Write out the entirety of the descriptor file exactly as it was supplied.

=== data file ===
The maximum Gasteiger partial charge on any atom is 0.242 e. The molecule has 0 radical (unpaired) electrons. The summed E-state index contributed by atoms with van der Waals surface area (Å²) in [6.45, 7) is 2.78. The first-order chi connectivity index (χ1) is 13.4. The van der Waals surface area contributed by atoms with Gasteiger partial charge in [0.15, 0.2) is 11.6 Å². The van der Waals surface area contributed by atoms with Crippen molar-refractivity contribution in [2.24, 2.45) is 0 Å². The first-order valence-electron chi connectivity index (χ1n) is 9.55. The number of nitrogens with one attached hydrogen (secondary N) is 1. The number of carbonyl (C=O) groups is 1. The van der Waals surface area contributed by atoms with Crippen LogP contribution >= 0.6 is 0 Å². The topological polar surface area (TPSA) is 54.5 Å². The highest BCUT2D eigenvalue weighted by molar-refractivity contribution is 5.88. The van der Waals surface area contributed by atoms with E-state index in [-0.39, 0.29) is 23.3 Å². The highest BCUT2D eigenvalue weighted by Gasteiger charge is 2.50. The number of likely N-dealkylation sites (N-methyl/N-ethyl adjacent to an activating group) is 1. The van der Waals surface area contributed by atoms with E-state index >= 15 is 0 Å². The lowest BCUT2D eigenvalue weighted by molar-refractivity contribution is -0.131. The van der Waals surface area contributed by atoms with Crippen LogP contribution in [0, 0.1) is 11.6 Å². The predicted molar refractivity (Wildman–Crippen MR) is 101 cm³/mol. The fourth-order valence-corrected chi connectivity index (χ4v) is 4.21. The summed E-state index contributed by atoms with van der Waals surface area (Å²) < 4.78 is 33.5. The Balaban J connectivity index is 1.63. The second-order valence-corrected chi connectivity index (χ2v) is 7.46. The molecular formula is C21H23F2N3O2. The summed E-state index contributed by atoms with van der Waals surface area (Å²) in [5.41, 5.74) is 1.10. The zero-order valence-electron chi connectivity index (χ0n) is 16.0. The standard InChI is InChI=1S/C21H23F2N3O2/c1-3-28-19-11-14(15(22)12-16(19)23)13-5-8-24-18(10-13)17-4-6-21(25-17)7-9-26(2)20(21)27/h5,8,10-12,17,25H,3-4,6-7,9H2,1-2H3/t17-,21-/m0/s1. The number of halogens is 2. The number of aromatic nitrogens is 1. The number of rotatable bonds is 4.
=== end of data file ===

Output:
The maximum Gasteiger partial charge on any atom is 0.242 e. The molecule has 0 radical (unpaired) electrons. The summed E-state index contributed by atoms with van der Waals surface area (Å²) in [6.45, 7) is 2.78. The first-order chi connectivity index (χ1) is 13.4. The van der Waals surface area contributed by atoms with Gasteiger partial charge in [0.15, 0.2) is 11.6 Å². The van der Waals surface area contributed by atoms with Crippen molar-refractivity contribution in [2.24, 2.45) is 0 Å². The first-order valence-electron chi connectivity index (χ1n) is 9.55. The number of nitrogens with one attached hydrogen (secondary N) is 1. The number of carbonyl (C=O) groups is 1. The van der Waals surface area contributed by atoms with Crippen LogP contribution >= 0.6 is 0 Å². The topological polar surface area (TPSA) is 54.5 Å². The highest BCUT2D eigenvalue weighted by molar-refractivity contribution is 5.88. The van der Waals surface area contributed by atoms with E-state index in [-0.39, 0.29) is 23.3 Å². The highest BCUT2D eigenvalue weighted by Gasteiger charge is 2.50. The number of likely N-dealkylation sites (N-methyl/N-ethyl adjacent to an activating group) is 1. The van der Waals surface area contributed by atoms with E-state index >= 15 is 0 Å². The lowest BCUT2D eigenvalue weighted by molar-refractivity contribution is -0.131. The van der Waals surface area contributed by atoms with Crippen LogP contribution in [0, 0.1) is 11.6 Å². The predicted molar refractivity (Wildman–Crippen MR) is 101 cm³/mol. The fourth-order valence-corrected chi connectivity index (χ4v) is 4.21. The summed E-state index contributed by atoms with van der Waals surface area (Å²) < 4.78 is 33.5. The Balaban J connectivity index is 1.63. The second-order valence-corrected chi connectivity index (χ2v) is 7.46. The molecular formula is C21H23F2N3O2. The summed E-state index contributed by atoms with van der Waals surface area (Å²) in [5.41, 5.74) is 1.10. The zero-order valence-electron chi connectivity index (χ0n) is 16.0. The standard InChI is InChI=1S/C21H23F2N3O2/c1-3-28-19-11-14(15(22)12-16(19)23)13-5-8-24-18(10-13)17-4-6-21(25-17)7-9-26(2)20(21)27/h5,8,10-12,17,25H,3-4,6-7,9H2,1-2H3/t17-,21-/m0/s1. The number of halogens is 2. The number of aromatic nitrogens is 1. The number of rotatable bonds is 4.